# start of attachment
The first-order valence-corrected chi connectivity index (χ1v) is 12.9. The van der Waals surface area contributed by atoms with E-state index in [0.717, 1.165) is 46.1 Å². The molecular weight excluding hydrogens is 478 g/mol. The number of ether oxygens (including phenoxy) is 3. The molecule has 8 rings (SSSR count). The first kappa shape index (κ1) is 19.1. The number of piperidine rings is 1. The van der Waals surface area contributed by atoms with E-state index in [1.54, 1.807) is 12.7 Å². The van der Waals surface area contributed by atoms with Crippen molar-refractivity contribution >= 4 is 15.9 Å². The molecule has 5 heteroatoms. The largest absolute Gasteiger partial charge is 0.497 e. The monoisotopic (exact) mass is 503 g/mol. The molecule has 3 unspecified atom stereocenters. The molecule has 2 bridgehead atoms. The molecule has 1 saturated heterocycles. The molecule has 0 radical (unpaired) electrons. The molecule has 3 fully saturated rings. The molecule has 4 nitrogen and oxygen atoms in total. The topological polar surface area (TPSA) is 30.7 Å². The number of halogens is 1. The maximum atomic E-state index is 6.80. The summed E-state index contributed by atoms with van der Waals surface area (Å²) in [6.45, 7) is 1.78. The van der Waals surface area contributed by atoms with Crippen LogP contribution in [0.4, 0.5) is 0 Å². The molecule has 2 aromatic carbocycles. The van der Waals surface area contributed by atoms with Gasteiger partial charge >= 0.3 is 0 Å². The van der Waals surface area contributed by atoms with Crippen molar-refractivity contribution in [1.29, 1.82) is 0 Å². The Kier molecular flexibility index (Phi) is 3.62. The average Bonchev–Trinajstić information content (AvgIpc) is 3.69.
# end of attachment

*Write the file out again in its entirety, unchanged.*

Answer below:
The first-order valence-corrected chi connectivity index (χ1v) is 12.9. The van der Waals surface area contributed by atoms with E-state index in [0.717, 1.165) is 46.1 Å². The molecular weight excluding hydrogens is 478 g/mol. The number of ether oxygens (including phenoxy) is 3. The molecule has 8 rings (SSSR count). The first kappa shape index (κ1) is 19.1. The number of piperidine rings is 1. The van der Waals surface area contributed by atoms with E-state index in [1.54, 1.807) is 12.7 Å². The van der Waals surface area contributed by atoms with Crippen molar-refractivity contribution >= 4 is 15.9 Å². The molecule has 5 heteroatoms. The largest absolute Gasteiger partial charge is 0.497 e. The monoisotopic (exact) mass is 503 g/mol. The molecule has 3 unspecified atom stereocenters. The molecule has 2 bridgehead atoms. The molecule has 1 saturated heterocycles. The molecule has 0 radical (unpaired) electrons. The molecule has 3 fully saturated rings. The molecule has 4 nitrogen and oxygen atoms in total. The topological polar surface area (TPSA) is 30.7 Å². The number of halogens is 1. The maximum atomic E-state index is 6.80. The summed E-state index contributed by atoms with van der Waals surface area (Å²) in [6.45, 7) is 1.78. The van der Waals surface area contributed by atoms with Crippen LogP contribution in [0.4, 0.5) is 0 Å². The molecule has 2 aromatic carbocycles. The van der Waals surface area contributed by atoms with Gasteiger partial charge >= 0.3 is 0 Å². The van der Waals surface area contributed by atoms with Crippen molar-refractivity contribution in [1.29, 1.82) is 0 Å². The Kier molecular flexibility index (Phi) is 3.62. The average Bonchev–Trinajstić information content (AvgIpc) is 3.69.